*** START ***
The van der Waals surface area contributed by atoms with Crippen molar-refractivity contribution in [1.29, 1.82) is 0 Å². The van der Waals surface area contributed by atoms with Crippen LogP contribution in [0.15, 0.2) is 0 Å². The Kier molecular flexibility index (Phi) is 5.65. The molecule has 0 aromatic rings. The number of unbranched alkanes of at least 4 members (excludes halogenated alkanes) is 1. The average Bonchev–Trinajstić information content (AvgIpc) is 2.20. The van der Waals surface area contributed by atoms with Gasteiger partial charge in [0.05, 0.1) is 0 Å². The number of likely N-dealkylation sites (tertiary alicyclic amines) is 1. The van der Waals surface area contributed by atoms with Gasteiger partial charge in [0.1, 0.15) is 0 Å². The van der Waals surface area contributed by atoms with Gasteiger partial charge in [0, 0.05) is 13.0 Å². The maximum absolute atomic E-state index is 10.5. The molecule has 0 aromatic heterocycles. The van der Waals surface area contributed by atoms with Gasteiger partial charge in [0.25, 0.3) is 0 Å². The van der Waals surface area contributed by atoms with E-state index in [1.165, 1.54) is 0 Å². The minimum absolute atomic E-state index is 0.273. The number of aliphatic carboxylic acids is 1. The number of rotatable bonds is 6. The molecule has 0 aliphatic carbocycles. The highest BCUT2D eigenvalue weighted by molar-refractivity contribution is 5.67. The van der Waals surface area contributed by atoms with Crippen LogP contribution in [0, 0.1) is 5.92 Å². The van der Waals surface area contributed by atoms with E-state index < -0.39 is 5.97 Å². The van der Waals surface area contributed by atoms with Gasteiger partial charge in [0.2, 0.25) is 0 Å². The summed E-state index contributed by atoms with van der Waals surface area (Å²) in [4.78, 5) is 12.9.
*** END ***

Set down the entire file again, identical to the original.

The van der Waals surface area contributed by atoms with Crippen molar-refractivity contribution in [1.29, 1.82) is 0 Å². The van der Waals surface area contributed by atoms with Crippen LogP contribution in [0.15, 0.2) is 0 Å². The Kier molecular flexibility index (Phi) is 5.65. The molecule has 0 aromatic rings. The number of unbranched alkanes of at least 4 members (excludes halogenated alkanes) is 1. The average Bonchev–Trinajstić information content (AvgIpc) is 2.20. The van der Waals surface area contributed by atoms with Gasteiger partial charge in [0.05, 0.1) is 0 Å². The number of likely N-dealkylation sites (tertiary alicyclic amines) is 1. The van der Waals surface area contributed by atoms with Gasteiger partial charge in [0.1, 0.15) is 0 Å². The van der Waals surface area contributed by atoms with Gasteiger partial charge in [0, 0.05) is 13.0 Å². The maximum absolute atomic E-state index is 10.5. The molecule has 0 aromatic heterocycles. The van der Waals surface area contributed by atoms with Gasteiger partial charge in [0.25, 0.3) is 0 Å². The van der Waals surface area contributed by atoms with E-state index in [1.165, 1.54) is 0 Å². The minimum absolute atomic E-state index is 0.273. The number of aliphatic carboxylic acids is 1. The number of rotatable bonds is 6. The molecule has 0 aliphatic carbocycles. The highest BCUT2D eigenvalue weighted by molar-refractivity contribution is 5.67. The van der Waals surface area contributed by atoms with Crippen LogP contribution in [0, 0.1) is 5.92 Å². The van der Waals surface area contributed by atoms with E-state index < -0.39 is 5.97 Å². The van der Waals surface area contributed by atoms with Gasteiger partial charge in [0.2, 0.25) is 0 Å². The summed E-state index contributed by atoms with van der Waals surface area (Å²) in [4.78, 5) is 12.9.